Daybue’s approval set to make ‘positive impacts’ in Rett syndrome

Acadia Pharmaceuticals' therapy will be available for prescription by end of April

Patricia Inácio, PhD avatar

by Patricia Inácio, PhD |

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The recent U.S. approval of Daybue (trofinetide) as the first treatment for adults and children with Rett syndrome represents a game changer, offering hope for the care of this patient community, say researchers, advocates, and caregivers.

“The availability of a drug that helps with symptoms caused by Rett Syndrome gives us so much hope for a better quality of life for our daughter, Hannah. It also helps to clear a pathway and set the standard for other treatments,” Denay Hooks, whose daughter was diagnosed with Rett in 2013, told Rett Syndrome News

For Acadia Pharmaceuticals, Daybue’s manufacturer, the approval by the U.S. Food and Drug Administration (FDA) was a key milestone, one only made possible by the joint efforts of scientists and the Rett community.

“We share the Rett syndrome community’s excitement,” said Kathie Bishop, PhD, Acadia’s senior vice president, chief scientific officer and head of rare disease. “Over the last few years, we’ve prioritized connecting directly with families in the Rett syndrome community and with representative advocacy groups to make sure we understand the lived experience of this rare disease and the unmet needs of the patient community.

“We are humbled and grateful that our investment in research and development led to the first FDA-approved treatment in this rare condition and hope it sets a powerful example about what can be accomplished to serve the needs of this community and other rare disease communities,” Bishop said.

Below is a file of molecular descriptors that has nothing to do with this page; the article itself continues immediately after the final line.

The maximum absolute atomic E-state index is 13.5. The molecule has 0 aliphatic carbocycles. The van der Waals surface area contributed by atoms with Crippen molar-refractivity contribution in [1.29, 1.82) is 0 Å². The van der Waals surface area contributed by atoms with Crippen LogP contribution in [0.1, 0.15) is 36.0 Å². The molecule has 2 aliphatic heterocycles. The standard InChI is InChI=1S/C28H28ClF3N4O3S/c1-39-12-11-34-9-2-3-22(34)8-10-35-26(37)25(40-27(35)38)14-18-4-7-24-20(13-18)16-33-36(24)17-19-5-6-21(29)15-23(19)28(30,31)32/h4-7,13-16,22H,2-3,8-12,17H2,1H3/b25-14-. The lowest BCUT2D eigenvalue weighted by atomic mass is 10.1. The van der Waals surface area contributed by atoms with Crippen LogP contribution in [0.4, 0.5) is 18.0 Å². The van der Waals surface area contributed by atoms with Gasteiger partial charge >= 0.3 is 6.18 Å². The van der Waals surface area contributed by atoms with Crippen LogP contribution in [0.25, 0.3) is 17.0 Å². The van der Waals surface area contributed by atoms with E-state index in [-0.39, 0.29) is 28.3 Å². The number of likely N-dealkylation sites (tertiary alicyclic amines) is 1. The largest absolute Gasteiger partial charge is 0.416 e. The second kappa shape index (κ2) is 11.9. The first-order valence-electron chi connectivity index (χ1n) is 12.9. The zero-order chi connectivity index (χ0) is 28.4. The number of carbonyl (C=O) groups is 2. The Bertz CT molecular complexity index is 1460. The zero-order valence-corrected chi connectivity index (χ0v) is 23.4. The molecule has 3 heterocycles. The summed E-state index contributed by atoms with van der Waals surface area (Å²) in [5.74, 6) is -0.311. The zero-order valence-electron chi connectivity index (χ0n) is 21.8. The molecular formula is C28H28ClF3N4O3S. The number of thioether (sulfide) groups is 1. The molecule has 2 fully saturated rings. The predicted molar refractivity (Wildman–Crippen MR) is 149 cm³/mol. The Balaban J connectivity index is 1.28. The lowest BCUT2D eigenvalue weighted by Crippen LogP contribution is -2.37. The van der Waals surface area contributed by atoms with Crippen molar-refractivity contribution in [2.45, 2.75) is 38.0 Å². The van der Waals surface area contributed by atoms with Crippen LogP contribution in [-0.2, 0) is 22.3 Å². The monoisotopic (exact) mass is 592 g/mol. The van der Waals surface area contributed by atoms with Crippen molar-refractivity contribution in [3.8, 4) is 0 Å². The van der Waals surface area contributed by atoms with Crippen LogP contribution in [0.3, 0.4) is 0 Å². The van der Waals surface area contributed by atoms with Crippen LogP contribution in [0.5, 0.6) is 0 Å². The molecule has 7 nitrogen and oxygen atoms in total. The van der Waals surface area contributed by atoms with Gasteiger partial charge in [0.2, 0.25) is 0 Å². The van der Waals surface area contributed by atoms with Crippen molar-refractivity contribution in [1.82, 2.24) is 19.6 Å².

Daybue will be available by prescription by the end of April, according to Bishop, in line with Acadia’s initial target date.

Hooks has already contacted her daughter’s doctors and hopes to have her on Daybue once it’s available. “After speaking with other parents and reading the results of the clinical trials, we are excited about the possibility that it might improve Hannah’s life,” she said. “Any improvement in her quality of life or independence is a miracle in our book.”

The release of Daybue will be accompanied by a support program from the manufacturer. Called Acadia Connect, it will offer “personal assistance, financial resources, and prescription support to patients and caregivers starting and continuing appropriate Daybue therapy,” Bishop said, who noted the cost of the therapy may vary depending on what type of insurance coverage a family has.

“To fulfill our mission and ensure our promise to patients, we will be working with each family and [healthcare professional] practice to facilitate and/or provide financial assistance to patients regardless of their insurance status,” Bishop said.